Generally, Florida law recognizes workers’ compensation as the sole remedy when a worker is injured on the job. The answer to the question in the post’s title, however, is not a firm “no.” There are exceptions to the rule.
Workers’ comp was developed as a faster and less expensive way to compensate the injured worker and an easier way for employers to manage labor costs. Litigation takes time, and the injured worker cannot spare the time: He needs to seek treatment and to secure some kind of income until he can return to work.
Litigation is expensive for the employer, too. There is no such thing as a one-size-fits-all lawsuit; the course of litigation can be as unique as the plaintiffs. If juries were involved, too, damage awards could vary significantly — a complaint shared now with critics of the medical malpractice system.
Workers’ comp also saves the justice system from a flooded docket. On paper, at least, everyone benefits.
In practice, of course, things work a little differently. Workers’ comp laws have evolved over the decades — centuries, actually, and people that have tried to navigate the system may say that there is still room for improvement. A recent Florida Supreme Court decision has helped to clarify the law on an important point.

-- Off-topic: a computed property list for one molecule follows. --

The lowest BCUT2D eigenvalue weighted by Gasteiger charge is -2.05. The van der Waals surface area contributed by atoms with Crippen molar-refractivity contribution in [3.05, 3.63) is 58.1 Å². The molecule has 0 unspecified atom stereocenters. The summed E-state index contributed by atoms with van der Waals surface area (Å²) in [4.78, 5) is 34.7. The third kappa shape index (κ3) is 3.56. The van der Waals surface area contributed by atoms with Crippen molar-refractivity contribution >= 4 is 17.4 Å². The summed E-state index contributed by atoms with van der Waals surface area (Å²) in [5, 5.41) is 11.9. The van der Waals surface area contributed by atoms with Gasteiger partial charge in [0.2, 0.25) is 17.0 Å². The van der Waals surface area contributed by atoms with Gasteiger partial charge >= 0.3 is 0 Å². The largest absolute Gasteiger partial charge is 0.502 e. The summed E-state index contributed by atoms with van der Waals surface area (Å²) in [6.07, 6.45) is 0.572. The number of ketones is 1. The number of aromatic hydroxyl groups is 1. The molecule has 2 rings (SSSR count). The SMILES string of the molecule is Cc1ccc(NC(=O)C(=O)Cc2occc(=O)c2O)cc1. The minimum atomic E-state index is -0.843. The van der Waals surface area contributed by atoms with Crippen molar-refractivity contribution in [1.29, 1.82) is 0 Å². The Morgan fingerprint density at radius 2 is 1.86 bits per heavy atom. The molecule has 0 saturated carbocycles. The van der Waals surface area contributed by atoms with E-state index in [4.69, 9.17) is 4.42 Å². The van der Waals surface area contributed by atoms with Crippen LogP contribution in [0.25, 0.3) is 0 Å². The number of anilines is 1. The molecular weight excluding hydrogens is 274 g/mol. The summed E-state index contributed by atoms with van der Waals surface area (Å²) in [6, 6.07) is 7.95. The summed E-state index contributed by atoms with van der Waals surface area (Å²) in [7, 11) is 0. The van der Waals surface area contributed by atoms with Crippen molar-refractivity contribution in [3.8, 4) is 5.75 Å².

The worker in this case was killed while working for a lawn and nursery company. His widow filed a workers’ compensation claim. She also filed a wrongful death lawsuit. The employer’s insurance policy covered both workers’ comp and employer liability. When the lawsuit resulted in a damage award of $9.5 million, the insurer refused to pay.
The issue the Supreme Court had to answer, then, was whether the employer liability policy allowed her to collect workers’ comp benefits as well as the damage award. In other words, can the employee’s estate sue the employer for damages?
According to the appellate court, there has been some confusion about the issue. The Supreme Court cleared that up in its decision. We’ll get into it more in our next post.
Business Insurance, “Florida workers comp exclusive remedy rule bars wrongful death payout to family,” Sheena Harrison, Dec. 5, 2014
West’s F. S. A. T. XXXI, Ch. 440, “Workers’ Compensation,” via WestlawNextShare